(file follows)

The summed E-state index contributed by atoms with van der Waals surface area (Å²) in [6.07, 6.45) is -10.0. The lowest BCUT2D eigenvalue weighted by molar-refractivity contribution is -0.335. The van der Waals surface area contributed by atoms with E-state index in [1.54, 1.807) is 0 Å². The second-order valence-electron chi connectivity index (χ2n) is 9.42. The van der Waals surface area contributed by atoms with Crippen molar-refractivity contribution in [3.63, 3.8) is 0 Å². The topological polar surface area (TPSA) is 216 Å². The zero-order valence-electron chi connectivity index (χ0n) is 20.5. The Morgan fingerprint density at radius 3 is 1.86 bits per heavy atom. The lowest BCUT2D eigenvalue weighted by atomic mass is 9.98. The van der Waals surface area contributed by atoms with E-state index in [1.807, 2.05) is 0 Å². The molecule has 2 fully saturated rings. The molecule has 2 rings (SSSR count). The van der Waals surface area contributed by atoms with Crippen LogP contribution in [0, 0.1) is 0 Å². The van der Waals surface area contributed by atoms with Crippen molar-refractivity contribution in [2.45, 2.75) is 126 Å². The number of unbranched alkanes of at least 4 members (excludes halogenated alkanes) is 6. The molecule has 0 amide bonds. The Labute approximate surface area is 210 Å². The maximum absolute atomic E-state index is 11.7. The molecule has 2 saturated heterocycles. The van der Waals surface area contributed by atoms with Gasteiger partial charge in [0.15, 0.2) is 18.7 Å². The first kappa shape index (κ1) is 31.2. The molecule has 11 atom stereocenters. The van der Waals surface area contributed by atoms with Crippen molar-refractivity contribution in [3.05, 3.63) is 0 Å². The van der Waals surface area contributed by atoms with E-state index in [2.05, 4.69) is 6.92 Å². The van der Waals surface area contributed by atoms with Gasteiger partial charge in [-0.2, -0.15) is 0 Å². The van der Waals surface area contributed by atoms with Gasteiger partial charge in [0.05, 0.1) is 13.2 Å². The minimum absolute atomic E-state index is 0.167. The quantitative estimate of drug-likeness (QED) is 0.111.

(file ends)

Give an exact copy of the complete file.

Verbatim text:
The summed E-state index contributed by atoms with van der Waals surface area (Å²) in [6.07, 6.45) is -10.0. The lowest BCUT2D eigenvalue weighted by molar-refractivity contribution is -0.335. The van der Waals surface area contributed by atoms with E-state index in [1.54, 1.807) is 0 Å². The second-order valence-electron chi connectivity index (χ2n) is 9.42. The van der Waals surface area contributed by atoms with Crippen molar-refractivity contribution in [3.63, 3.8) is 0 Å². The topological polar surface area (TPSA) is 216 Å². The zero-order valence-electron chi connectivity index (χ0n) is 20.5. The Morgan fingerprint density at radius 3 is 1.86 bits per heavy atom. The lowest BCUT2D eigenvalue weighted by atomic mass is 9.98. The van der Waals surface area contributed by atoms with E-state index in [1.807, 2.05) is 0 Å². The molecule has 2 fully saturated rings. The molecule has 2 rings (SSSR count). The van der Waals surface area contributed by atoms with Crippen LogP contribution in [0, 0.1) is 0 Å². The van der Waals surface area contributed by atoms with Crippen molar-refractivity contribution in [2.45, 2.75) is 126 Å². The number of unbranched alkanes of at least 4 members (excludes halogenated alkanes) is 6. The molecule has 0 amide bonds. The Labute approximate surface area is 210 Å². The maximum absolute atomic E-state index is 11.7. The molecule has 2 saturated heterocycles. The van der Waals surface area contributed by atoms with Gasteiger partial charge in [0.15, 0.2) is 18.7 Å². The first kappa shape index (κ1) is 31.2. The molecule has 11 atom stereocenters. The van der Waals surface area contributed by atoms with Crippen molar-refractivity contribution in [3.05, 3.63) is 0 Å². The van der Waals surface area contributed by atoms with E-state index in [2.05, 4.69) is 6.92 Å². The van der Waals surface area contributed by atoms with Gasteiger partial charge in [-0.2, -0.15) is 0 Å². The van der Waals surface area contributed by atoms with Gasteiger partial charge in [0.05, 0.1) is 13.2 Å². The minimum absolute atomic E-state index is 0.167. The quantitative estimate of drug-likeness (QED) is 0.111.